Periods of cyclicality are normal for Caterpillar when it comes to the valuation, and today, we are certainly seeing a swing lower in the price of the stock relative to earnings.
Based upon the factors discussed above, we see total earnings-per-share growth at 6.2% annually. This will accrue from a combination of revenue growth, margin expansion, and the sizable share repurchase program. While Caterpillar has some potential headwinds in front of it should we see a global economic slowdown, overall, its fundamentals are quite strong.
In addition to earnings growth and a boost from the valuation, the current yield of 2.8% will help drive shareholder returns. Combining the three factors, we see total annual returns of around 17% for the next five years. That makes Caterpillar very attractively priced today and we rate the shares a buy as a result.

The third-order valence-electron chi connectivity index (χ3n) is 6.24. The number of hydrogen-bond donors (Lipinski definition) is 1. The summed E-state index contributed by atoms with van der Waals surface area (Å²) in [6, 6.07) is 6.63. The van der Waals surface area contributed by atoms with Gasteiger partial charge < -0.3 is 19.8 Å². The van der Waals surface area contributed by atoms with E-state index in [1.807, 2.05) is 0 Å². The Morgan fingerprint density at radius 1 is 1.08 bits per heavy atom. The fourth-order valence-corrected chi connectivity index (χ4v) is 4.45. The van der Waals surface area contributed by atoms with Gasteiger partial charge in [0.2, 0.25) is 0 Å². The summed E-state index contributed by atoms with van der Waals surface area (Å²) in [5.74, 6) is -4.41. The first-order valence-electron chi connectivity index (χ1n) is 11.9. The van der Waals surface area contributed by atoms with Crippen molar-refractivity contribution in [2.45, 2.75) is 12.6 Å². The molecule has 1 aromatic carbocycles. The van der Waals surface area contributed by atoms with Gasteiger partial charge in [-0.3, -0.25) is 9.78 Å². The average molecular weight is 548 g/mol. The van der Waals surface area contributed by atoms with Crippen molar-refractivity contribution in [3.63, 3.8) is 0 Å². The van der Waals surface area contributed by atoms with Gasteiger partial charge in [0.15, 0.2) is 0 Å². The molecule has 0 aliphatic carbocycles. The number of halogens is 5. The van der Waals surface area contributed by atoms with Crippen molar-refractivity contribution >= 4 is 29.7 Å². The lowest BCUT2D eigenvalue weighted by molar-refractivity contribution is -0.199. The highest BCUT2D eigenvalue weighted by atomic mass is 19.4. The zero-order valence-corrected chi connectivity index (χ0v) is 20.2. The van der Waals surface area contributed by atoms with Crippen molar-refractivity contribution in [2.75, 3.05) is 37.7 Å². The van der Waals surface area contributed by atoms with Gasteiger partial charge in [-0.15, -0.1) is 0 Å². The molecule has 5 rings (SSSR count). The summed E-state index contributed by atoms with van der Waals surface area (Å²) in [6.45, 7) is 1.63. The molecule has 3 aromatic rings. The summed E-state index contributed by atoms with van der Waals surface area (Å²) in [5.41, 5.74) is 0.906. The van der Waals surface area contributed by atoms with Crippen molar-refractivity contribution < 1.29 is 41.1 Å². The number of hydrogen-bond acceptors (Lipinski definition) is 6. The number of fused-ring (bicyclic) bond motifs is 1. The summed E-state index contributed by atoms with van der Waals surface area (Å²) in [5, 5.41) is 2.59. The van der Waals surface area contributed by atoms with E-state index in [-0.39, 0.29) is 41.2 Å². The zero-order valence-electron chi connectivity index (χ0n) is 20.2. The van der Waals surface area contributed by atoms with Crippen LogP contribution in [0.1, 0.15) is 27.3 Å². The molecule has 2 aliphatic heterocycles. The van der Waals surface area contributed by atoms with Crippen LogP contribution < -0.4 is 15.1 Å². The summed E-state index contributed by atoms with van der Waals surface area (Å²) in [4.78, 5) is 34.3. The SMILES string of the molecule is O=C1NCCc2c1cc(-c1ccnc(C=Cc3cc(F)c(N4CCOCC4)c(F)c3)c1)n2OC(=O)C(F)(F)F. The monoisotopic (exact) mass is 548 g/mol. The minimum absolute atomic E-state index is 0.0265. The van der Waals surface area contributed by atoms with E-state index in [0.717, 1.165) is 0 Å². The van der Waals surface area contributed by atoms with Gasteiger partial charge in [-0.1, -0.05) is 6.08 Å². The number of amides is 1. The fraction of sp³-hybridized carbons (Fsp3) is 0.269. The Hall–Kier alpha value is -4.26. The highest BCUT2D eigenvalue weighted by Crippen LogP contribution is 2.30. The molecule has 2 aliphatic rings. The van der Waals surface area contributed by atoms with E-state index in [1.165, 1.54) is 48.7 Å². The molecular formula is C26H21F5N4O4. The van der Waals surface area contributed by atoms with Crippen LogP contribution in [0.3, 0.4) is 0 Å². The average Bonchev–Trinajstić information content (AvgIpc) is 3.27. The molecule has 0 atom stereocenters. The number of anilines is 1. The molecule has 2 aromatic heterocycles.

Caterpillar offers investors a wide variety of reasons to want to own the stock today. It has a nearly-3% yield in addition to 25 consecutive years of dividend increases. Its payout ratio is less than one-third of earnings, so its dividend has a very high safety rating and has lots of room to continue to expand in the coming years.
It also has favorable fundamental backdrops in its major segments, which means earnings growth should continue for the foreseeable future. Finally, the stock is very attractively priced as it trades for roughly two-thirds of our fair value estimate. Putting these factors together paints a bullish picture of Caterpillar, and we believe it is a buy today.